Wednesday, February 18, 2009

Top 10 (Plus one) Job-Search Tips for Introverts

These are my adaptations of ideas in Wendy Gelberg's book, The Successful Introvert.

10. Realize that introverts are, to many people more impressive than extroverts. They listen better, come to the point, are less likely to make impulsive errors, and aren't overwhelming. That realization should make you more comfortable in networking and in interviews.

9. Remember that in reaching out for job leads, you're imposing no more than when you ask a stranger on the street for directions. If an employer isn't interested, she needn't return your call or can quickly say she can't help you. And you can survive the rejection. Most winners are rejected more often than they're accepted.

8. Introverts love when others promote them. So if your resume is impressive, send it to a recruiter and/or staffing company. Find links to recruiting firms at the Riley Guide.

7. The Internet can be your friend. The secret is to spend most of your Net time not in answering ads but in writing to potential employers who do not have an appropriate opening. Once the job is open, the employer will usually be overwhelmed with job seekers.

Just write a 100-t0 200-word email to the person with the power to hire you--Its guts should be three one-line statements: the three thingsyou'd most want that employer to know about you. Here might be one: " When I arrived, the office was a bunch of file folders that were often out of order. Now, I've installed an electronic medical records system."

If you like, attach a work sample or others' glowing statements about you.

Conclude your email by asking the employer if s/he'd be willing to talk with you about possible employment or offer advice on where you might turn.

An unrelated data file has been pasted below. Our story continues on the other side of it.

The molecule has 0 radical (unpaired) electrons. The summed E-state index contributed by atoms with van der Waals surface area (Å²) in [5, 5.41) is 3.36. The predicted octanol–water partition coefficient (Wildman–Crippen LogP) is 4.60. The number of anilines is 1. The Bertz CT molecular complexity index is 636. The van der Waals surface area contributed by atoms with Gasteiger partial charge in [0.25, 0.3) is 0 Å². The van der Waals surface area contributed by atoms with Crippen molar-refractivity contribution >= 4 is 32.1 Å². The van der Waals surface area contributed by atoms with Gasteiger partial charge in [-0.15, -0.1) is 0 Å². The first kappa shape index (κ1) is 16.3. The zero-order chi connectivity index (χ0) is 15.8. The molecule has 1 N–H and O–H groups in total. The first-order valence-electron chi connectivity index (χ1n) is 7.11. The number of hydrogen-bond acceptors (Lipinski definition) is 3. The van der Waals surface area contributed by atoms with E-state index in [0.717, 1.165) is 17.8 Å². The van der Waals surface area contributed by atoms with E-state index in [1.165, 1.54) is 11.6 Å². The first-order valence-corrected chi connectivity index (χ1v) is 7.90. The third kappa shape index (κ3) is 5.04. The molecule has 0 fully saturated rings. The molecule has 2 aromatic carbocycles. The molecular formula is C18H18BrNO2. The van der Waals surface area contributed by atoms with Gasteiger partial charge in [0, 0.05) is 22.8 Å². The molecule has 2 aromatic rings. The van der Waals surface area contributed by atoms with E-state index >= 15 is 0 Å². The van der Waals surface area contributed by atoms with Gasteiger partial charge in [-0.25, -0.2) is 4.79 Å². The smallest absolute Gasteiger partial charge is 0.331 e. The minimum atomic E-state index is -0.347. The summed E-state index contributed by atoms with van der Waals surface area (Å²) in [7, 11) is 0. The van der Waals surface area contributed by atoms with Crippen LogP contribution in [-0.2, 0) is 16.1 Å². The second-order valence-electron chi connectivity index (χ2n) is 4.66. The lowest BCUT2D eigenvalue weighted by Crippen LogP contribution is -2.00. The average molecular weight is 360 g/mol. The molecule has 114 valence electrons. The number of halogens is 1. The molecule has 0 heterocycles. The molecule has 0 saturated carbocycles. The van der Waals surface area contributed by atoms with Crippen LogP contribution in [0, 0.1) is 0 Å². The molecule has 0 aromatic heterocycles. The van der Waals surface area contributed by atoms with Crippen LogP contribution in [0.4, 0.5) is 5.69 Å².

6. Use the introvert's preference for research over people contact to learn about your target employer and interviewers. But don't learn too much. A quick look at the employer's site, a Google search, and perhaps LinkedIn search are enough. Not only does more in-depth research take time, when a job seeker knows more about an employer than the employer does, the candidate can appear desperate and/or make the employer feel invaded, creepy.

5. You're not bragging about nor exaggerating your accomplishments; you're reporting them. That reframing can help introverts feel better about selling themselves.

4. Write a script for:
  • A 10-second job search statement, for example, "I'm a cost accountant who loves his work but my company just sent all the accounting work to India, so I'm looking for work."
  • A 45-second job search statement, for example, "After getting my degree in accounting, I worked at a small firm and then moved to Deloitte for a promotion. I've gotten really good evaluations all along and so it was a shock when I got a layoff notice--they're moving the entire accounting department to India. My favorite work has been in budget forecasting and having a seat at the table when my boss discusses strategic issues but I'm also fine with tax and audit work. I'm just looking for a job at a good company with good people that's not too long a commute from Oakland."
  • Interview questions you're afraid of, for example, "How come you've been unemployed for 10 years?"
Then practice paraphrasing your script so you don't sound scripted.

3. Employers are suckers for enthusiasm and energy. So, yes, be yourself but be your most energetic self.
2. An interview is mutual: a conversation, not an interrogation. So, apply the introvert's good listening skills during an interview to probe for information and to derive intuitions about whether you really want this job.

1. Schedule breaks to recharge your batteries when you are involved in the social aspects of job searching.